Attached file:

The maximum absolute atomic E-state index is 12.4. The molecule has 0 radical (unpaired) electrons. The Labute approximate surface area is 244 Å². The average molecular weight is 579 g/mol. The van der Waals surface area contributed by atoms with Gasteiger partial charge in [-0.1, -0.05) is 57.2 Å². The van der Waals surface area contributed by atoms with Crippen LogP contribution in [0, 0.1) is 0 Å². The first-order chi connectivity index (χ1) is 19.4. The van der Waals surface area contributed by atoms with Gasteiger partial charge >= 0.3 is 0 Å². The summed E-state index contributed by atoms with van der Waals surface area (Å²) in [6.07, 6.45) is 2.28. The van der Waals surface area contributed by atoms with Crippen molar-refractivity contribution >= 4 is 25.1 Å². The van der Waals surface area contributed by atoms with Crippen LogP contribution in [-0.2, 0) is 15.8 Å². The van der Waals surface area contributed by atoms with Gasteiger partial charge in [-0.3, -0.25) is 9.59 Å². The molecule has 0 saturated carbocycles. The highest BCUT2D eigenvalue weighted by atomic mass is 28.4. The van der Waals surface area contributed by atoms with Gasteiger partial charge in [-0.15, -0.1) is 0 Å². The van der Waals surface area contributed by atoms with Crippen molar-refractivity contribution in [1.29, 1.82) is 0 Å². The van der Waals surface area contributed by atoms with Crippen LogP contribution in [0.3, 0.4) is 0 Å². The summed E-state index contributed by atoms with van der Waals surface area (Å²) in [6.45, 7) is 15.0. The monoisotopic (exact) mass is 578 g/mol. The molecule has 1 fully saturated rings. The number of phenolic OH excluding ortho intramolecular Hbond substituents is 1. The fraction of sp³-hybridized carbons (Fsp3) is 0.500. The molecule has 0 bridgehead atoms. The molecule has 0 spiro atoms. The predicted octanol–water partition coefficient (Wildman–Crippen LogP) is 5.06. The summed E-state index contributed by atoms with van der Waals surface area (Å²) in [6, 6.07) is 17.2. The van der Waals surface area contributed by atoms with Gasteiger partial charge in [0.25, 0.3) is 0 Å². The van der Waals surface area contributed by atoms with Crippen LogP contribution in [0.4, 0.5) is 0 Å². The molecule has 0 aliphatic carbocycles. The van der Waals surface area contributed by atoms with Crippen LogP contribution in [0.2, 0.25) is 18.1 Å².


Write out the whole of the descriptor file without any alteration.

The maximum absolute atomic E-state index is 12.4. The molecule has 0 radical (unpaired) electrons. The Labute approximate surface area is 244 Å². The average molecular weight is 579 g/mol. The van der Waals surface area contributed by atoms with Gasteiger partial charge in [-0.1, -0.05) is 57.2 Å². The van der Waals surface area contributed by atoms with Crippen LogP contribution in [0, 0.1) is 0 Å². The first-order chi connectivity index (χ1) is 19.4. The van der Waals surface area contributed by atoms with Gasteiger partial charge >= 0.3 is 0 Å². The summed E-state index contributed by atoms with van der Waals surface area (Å²) in [6.07, 6.45) is 2.28. The van der Waals surface area contributed by atoms with Crippen molar-refractivity contribution >= 4 is 25.1 Å². The van der Waals surface area contributed by atoms with Crippen LogP contribution in [-0.2, 0) is 15.8 Å². The van der Waals surface area contributed by atoms with Gasteiger partial charge in [-0.3, -0.25) is 9.59 Å². The molecule has 0 saturated carbocycles. The highest BCUT2D eigenvalue weighted by atomic mass is 28.4. The van der Waals surface area contributed by atoms with Gasteiger partial charge in [-0.15, -0.1) is 0 Å². The van der Waals surface area contributed by atoms with Crippen molar-refractivity contribution in [1.29, 1.82) is 0 Å². The van der Waals surface area contributed by atoms with Crippen LogP contribution in [0.3, 0.4) is 0 Å². The summed E-state index contributed by atoms with van der Waals surface area (Å²) in [6.45, 7) is 15.0. The monoisotopic (exact) mass is 578 g/mol. The molecule has 1 fully saturated rings. The number of phenolic OH excluding ortho intramolecular Hbond substituents is 1. The fraction of sp³-hybridized carbons (Fsp3) is 0.500. The molecule has 0 bridgehead atoms. The molecule has 0 spiro atoms. The predicted octanol–water partition coefficient (Wildman–Crippen LogP) is 5.06. The summed E-state index contributed by atoms with van der Waals surface area (Å²) in [6, 6.07) is 17.2. The van der Waals surface area contributed by atoms with Gasteiger partial charge in [0.25, 0.3) is 0 Å². The van der Waals surface area contributed by atoms with Crippen LogP contribution in [0.4, 0.5) is 0 Å². The molecule has 0 aliphatic carbocycles. The van der Waals surface area contributed by atoms with Crippen LogP contribution in [0.2, 0.25) is 18.1 Å².